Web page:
FOR NOW, let’s temporarily put aside the three-ring circus playing out with the New England Patriots’ offensive staff and identity of the play-caller.
Let’s temporarily ignore Bill Belichick saying we’re “months away” from establishing who is going to call the offensive plays this season.
Instead, let’s focus on something that’s more important and certainly more relevant in the grand scheme of things.
Let’s concentrate on Mac Jones, and how good he looked on Monday during optional team activities in Foxborough, Mass.
The Patriots’ future ultimately rests with their second-year quarterback, and given how he looked physically, not to mention how much work he put in overall during the offseason to improve, there is reason for optimism.
Let’s just say Jones and his commitment is the least of the worries, as Monday marked the first time the media was able to view the Patriots quarterback out on the field throwing a football since the team’s January playoff loss to Buffalo.
Up close, it was noticeable how much he’d trimmed down. It was evident in how well he moved, as Jones was in an unfamiliar spot out in front during the running drills at the end of practice.
Jones’ improved body shape was evident. So was how well he delivered the football during practice, as well as beyond practice, as he took extra time after the workout to hone his deep ball.
Teammate Kendrick Bourne couldn’t help but boast about the new Mac who showed up to OTAs.
“He’s in the best shape of his life. I think he’s been here the whole offseason with (strength coach) Moses (Cabrera),” said Bourne. “His stomach is gone. And he looks really good.
“He’s definitely a pro’s pro now. When you’re a rookie, you just don’t know until you go through it for a year,” Bourne went on. “So he’s definitely a lot more in shape than he ever was. He’s just dominating in conditioning, and it’s just dope to see.”
It’s “dope” for a lot of reasons.
Jones vowed he would be fitter and eat better, in order to allow his body to better withstand the rigors of an NFL season.
That was one of his top offseason goals. It was also important for Jones to dump the doughy belly and add some muscle to his frame to help get a little more zip on his throws, particularly out to the sideline.
He’s clearly been working on all phases, which might be the best news. Just seeing him follow through on his commitment to improving was encouraging.
“I think every year, you want to do a self-diagnosis of how you felt for the games, your body fat, all that stuff,” Jones said. “For me, just cleaning up my diet, I’ve learned more this offseason than I probably have about nutrition, sleep, wellness, all that stuff.
“I’m taking what I’ve learned I feel will help me, and apply it. Obviously, listening to Ted (Harper, team nutritionist), and everybody, just following their plan, eating healthy, and taking out a lot of things that are bad for my diet.”
Jones said it was a fine balance trying to trim fat, while also maintaining his weight. Because that’s just as important to his development.
“For me, I’ve definitely trimmed down my body fat a little bit,” he said. “I’ll get a chance to bulk back up before the season starts, and being able to absorb the hits.”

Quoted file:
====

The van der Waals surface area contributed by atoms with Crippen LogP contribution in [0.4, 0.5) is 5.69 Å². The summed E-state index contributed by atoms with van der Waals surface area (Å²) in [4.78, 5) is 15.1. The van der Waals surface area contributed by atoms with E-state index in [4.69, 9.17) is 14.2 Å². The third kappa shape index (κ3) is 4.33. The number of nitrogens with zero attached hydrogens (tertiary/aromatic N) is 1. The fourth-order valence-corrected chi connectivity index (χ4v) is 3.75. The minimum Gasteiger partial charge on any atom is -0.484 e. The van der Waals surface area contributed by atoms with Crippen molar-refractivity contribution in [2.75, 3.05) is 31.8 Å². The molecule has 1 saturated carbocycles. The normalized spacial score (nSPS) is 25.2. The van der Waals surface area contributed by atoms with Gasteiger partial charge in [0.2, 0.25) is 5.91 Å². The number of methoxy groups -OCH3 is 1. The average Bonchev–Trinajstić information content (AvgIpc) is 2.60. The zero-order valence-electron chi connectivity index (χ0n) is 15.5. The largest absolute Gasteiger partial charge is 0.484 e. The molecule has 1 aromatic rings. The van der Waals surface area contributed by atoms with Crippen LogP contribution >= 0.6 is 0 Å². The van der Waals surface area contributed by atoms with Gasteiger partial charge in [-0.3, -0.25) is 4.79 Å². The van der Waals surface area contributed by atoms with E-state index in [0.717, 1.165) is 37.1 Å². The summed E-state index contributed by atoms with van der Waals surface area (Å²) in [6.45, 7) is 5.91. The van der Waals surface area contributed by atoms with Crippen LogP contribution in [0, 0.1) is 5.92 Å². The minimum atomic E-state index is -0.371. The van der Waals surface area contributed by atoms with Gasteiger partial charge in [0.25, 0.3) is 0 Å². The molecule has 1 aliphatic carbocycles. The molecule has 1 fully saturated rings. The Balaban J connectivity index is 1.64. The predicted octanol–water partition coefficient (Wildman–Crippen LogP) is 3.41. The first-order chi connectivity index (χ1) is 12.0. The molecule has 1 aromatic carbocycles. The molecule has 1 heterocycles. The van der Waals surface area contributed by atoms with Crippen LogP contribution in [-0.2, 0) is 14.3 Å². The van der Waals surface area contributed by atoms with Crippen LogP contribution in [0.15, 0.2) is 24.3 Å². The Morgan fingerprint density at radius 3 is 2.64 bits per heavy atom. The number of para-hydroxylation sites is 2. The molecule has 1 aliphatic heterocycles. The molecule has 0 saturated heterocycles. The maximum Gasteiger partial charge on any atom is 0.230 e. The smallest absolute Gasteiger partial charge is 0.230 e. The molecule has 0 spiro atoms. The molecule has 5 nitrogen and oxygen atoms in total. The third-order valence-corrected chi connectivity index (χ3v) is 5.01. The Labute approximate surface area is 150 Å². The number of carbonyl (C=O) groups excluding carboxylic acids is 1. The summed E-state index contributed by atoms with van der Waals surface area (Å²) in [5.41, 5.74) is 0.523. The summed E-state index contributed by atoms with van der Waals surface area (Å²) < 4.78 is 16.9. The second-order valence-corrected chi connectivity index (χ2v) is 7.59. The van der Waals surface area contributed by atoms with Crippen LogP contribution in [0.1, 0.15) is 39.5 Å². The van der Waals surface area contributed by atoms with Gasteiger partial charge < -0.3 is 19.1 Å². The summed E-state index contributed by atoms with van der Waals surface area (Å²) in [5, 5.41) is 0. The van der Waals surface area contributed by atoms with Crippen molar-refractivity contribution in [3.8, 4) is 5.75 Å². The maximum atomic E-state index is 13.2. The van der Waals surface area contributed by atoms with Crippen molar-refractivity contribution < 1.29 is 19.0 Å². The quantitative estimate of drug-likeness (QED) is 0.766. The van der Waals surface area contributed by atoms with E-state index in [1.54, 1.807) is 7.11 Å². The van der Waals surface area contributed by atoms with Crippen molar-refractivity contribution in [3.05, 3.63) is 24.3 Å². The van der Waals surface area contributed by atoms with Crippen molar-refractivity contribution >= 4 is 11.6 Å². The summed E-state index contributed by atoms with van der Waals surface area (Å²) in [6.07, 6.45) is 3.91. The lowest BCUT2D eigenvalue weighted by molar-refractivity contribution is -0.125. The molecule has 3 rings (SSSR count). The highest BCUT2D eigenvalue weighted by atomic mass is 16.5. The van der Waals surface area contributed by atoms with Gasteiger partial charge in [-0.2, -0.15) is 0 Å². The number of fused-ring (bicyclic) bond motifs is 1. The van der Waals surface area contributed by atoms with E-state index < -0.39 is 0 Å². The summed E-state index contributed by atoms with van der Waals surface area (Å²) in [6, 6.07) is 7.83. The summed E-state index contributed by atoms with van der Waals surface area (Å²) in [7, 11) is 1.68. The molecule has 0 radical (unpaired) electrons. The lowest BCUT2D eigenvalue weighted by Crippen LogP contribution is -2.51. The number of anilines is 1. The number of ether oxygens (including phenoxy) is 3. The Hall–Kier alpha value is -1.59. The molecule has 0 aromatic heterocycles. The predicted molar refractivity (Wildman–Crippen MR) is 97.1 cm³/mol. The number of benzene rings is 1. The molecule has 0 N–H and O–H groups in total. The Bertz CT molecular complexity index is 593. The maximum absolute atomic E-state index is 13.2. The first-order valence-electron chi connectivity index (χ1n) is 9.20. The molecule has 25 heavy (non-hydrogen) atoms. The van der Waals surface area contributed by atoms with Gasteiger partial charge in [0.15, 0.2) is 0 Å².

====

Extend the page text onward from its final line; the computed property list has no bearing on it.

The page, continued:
Beyond having a better body, Jones also worked on his delivery trying to improve throws from all distances, be it short, long or intermediate. He’s trying to “fine-tune” his mechanics.
To that end, he worked a bit with Tom House, who works with Tom Brady, among others. He also continues to work with Joe Dickinson, another renowned QB coach he’s worked with since a young age.
“Yeah, that’s something I also worked on a lot, was just my knowledge of quarterback mechanics and stuff. Obviously, a lot of it goes into training your arm the right way, and learning about that,” he said. “You can never have too much knowledge. A lot of it is training my arm a certain way, recovery, all that stuff. And my body feels good. There’s nothing lingering, no bad injuries or anything like that. I’m blessed with that.
“I feel a lot better just trying to work, and be the best quarterback I can be right now.”
Jones also thought it was important to work on throwing the ball in all conditions, be it rain, snow, sleet or wind, trying to understand what works best.
Perhaps only being asked to throw the football three times in a ferocious wind in Buffalo during the Week 13 game last season provided some of the impetus for Jones to be able to deal with unusual conditions.
“You have to be able to complete passes in those elements, so I challenged myself with that,” he said.
As for the challenge of not having a play-caller, or an offensive coordinator by title at the moment, Jones didn’t sound too stressed having a revolving door with Joe Judge, Matt Patricia, and Bill Belichick overseeing the offense.
“I think right now, it’s all about learning. First thing, you come out and you set a baseline, fix the things you want to fix and like I said, they all have a great knowledge of our offense,” said Jones. “We’re all on the same page, that’s the important part to me. There’s no fall off or anything like that.
“It’s not my decision to make,” he went on. “We have plenty of time for all that. Right now, it’s about the guys and I getting on the same page — running backs, tight ends, receivers — and then working with the offensive line.
“It always goes back to the players, and we’re excited to learn from whoever is coaching us. We don’t mind anybody.”
It does go back to the players. And Jones is clearly putting his best foot forward, no matter which coach directs him on game day.